Keeping Your Mood Up During the Winter Months

When you work from home, it’s important to find ways to keep your mood elevated. I’m fortunate enough to live in Florida, where our winter is usually a few cold days here and there (with cold being defined as under 70) and some rain. But for some of you, winter is lots of super cold, gray days with rain, sleet or snow keeping you cooped up.

January and February can be especially brutal, with the excitement and social interactions of the holidays behind us. Add in decreased sales and it can be tough to stay upbeat and positive.

But there are a few things you can do to boost your mood, no matter where you live.

Step outside for a few minutes whenever you can

The weather might be cold, dreary and wet, but it can still be beneficial to step outside. The cold air can wake you up and make you feel more energized, and just getting out of the stale air inside can do wonders for your mood.

This can be a particularly helpful move on days when the sun does come out. On those days, try to spend a little more time outside. Take a walk around the neighborhood or sit on the patio or porch and just enjoy a few quiet minutes. A few minutes exposure to sunlight helps your Vitamin D levels, which improves mood.

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Plan some lunch dates

For many of us who work from home, lunch is a quick break midday. We grab a quick bite and some days, we don’t even stop working other than to prep the food. If we do stop working, we might spend a half hour or so watching TV or reading a book or scrolling Facebook. While there’s not necessarily anything wrong with any of those things, it doesn’t help boost your mood, either.

Planning lunch dates with your partner, a relative or friend can, though. It gets you out of the house, gives you a reason to dress up a bit, and gives you the in-person human interaction you may not be getting during the day at home.

If lunch is too much of a squeeze, consider breakfast instead. Or plan a night out with some friends. The point is just to get out of the house when you otherwise might not.

It’s easy, as business owners, to get caught up in work to the point that we focus on very little else that doesn’t absolutely require our attention. Taking the time to plan an “unnecessary” date with friends can help you find balance and feel happier.

Turn on some music

Upbeat music can improve your mood. Create a playlist of your favorite upbeat songs and crank it up whenever you’re feeling a bit bummed. Tap your feet, or maybe get up and dance around for a couple of minutes to really boost your mood.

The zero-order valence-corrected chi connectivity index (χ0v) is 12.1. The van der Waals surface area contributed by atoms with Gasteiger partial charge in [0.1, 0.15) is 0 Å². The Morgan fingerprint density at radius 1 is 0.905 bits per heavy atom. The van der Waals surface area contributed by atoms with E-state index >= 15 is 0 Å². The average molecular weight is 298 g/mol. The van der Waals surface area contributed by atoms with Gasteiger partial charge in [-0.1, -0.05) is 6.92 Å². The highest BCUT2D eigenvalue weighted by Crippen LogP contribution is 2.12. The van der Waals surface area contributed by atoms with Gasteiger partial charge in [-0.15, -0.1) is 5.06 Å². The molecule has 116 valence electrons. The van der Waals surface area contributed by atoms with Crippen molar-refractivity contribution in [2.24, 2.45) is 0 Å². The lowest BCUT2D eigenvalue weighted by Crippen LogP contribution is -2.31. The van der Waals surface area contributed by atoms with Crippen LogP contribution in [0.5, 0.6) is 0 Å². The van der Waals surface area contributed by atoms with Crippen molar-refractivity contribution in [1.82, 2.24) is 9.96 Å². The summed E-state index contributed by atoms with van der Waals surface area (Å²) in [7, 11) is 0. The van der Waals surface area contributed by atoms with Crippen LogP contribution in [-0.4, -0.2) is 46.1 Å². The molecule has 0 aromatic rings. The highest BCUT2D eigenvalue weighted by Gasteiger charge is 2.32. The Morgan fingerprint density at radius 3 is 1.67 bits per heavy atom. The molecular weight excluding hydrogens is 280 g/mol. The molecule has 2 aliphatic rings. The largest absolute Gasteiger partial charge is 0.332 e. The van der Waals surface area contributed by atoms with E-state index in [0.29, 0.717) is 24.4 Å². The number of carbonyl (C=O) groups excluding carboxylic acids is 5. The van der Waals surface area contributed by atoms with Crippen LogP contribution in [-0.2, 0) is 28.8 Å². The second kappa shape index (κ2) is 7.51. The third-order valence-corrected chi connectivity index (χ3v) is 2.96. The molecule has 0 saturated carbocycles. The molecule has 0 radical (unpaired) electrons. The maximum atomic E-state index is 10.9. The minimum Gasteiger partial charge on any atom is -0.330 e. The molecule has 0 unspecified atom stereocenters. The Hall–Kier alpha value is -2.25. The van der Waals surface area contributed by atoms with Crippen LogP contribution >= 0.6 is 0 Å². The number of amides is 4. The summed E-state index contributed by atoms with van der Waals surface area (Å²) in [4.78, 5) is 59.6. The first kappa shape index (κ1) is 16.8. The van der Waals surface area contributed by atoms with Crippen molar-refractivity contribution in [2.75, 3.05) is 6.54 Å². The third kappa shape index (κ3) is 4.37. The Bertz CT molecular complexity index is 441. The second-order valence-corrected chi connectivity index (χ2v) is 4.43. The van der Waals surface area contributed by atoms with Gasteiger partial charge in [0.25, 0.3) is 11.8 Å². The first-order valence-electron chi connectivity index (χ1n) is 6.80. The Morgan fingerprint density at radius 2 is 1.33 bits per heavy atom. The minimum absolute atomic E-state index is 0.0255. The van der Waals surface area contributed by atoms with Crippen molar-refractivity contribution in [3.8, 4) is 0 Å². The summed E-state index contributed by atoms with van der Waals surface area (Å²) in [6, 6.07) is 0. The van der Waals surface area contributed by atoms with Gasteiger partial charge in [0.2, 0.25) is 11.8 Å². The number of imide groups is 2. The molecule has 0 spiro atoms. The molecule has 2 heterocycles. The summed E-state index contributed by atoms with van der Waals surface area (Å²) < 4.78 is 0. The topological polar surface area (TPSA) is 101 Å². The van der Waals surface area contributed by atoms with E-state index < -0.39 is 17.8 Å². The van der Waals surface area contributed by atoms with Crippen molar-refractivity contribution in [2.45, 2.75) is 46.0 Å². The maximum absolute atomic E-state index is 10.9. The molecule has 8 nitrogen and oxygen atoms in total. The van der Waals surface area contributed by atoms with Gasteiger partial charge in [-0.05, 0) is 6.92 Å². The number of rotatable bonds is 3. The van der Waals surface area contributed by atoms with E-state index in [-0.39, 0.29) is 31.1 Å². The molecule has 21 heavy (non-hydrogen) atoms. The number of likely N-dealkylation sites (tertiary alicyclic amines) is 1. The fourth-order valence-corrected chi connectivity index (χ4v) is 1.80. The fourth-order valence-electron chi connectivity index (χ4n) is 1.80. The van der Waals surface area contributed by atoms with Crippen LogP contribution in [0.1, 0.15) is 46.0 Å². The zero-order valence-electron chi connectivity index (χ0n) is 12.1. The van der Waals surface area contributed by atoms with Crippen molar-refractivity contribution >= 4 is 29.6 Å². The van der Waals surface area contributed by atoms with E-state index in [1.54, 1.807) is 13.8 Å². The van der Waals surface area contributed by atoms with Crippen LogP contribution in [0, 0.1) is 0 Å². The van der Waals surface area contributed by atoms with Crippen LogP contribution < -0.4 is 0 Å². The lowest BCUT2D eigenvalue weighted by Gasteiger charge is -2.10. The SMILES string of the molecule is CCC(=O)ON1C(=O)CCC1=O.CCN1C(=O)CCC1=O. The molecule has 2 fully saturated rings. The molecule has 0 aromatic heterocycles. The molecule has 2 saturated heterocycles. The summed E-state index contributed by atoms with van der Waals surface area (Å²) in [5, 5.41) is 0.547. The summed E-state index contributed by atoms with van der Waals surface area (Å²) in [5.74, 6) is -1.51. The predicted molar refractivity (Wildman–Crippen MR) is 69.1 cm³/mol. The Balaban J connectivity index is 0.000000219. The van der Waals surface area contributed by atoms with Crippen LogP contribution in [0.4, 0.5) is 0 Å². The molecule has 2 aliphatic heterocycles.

You might even create a few different playlists so you can change it up from day to day.

Eat a healthy diet

When it’s cold out, we tend to want to eat hot filling meals — comfort foods like stews, soups, mac & cheese and pizza. We especially crave fats, carbs, and sugar. And it’s easy to give in.

But a healthy diet full of nuts, fruits, and veggies will make you feel better in the long-term, where giving in to the fat, carb and sugar cravings will only make you feel better in the short-term. A healthy diet will also help prevent weight gain — and weight gain would negatively affect your mood, as well.

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Look for ways to improve your favorite comfort food cravings. Maybe you make your pizza crust with cauliflower, or you make homemade chicken soup instead of buying canned. You might have a cup of tea instead of cookies or yogurt instead of ice cream.

Get plenty of sleep

This one might not be too hard. When it’s cold, it’s easy to lie in bed in the morning where you’re toasty and cozy. But if you’re lying there wide awake, and for a long time, you might be tempted to work later than usual to make up for it. So then you stay up late, which means less sleep when the alarm goes off, and it becomes a vicious cycle.

Most people need between about 7–9 hours of sleep each night to feel rested. Going to bed and getting up at the same time each day will help set a routine that ensures you get plenty of sleep. If that’s not possible, try looking at what time you need to get up the next day and figure out what time you need to go to bed to get your 7–9 hours.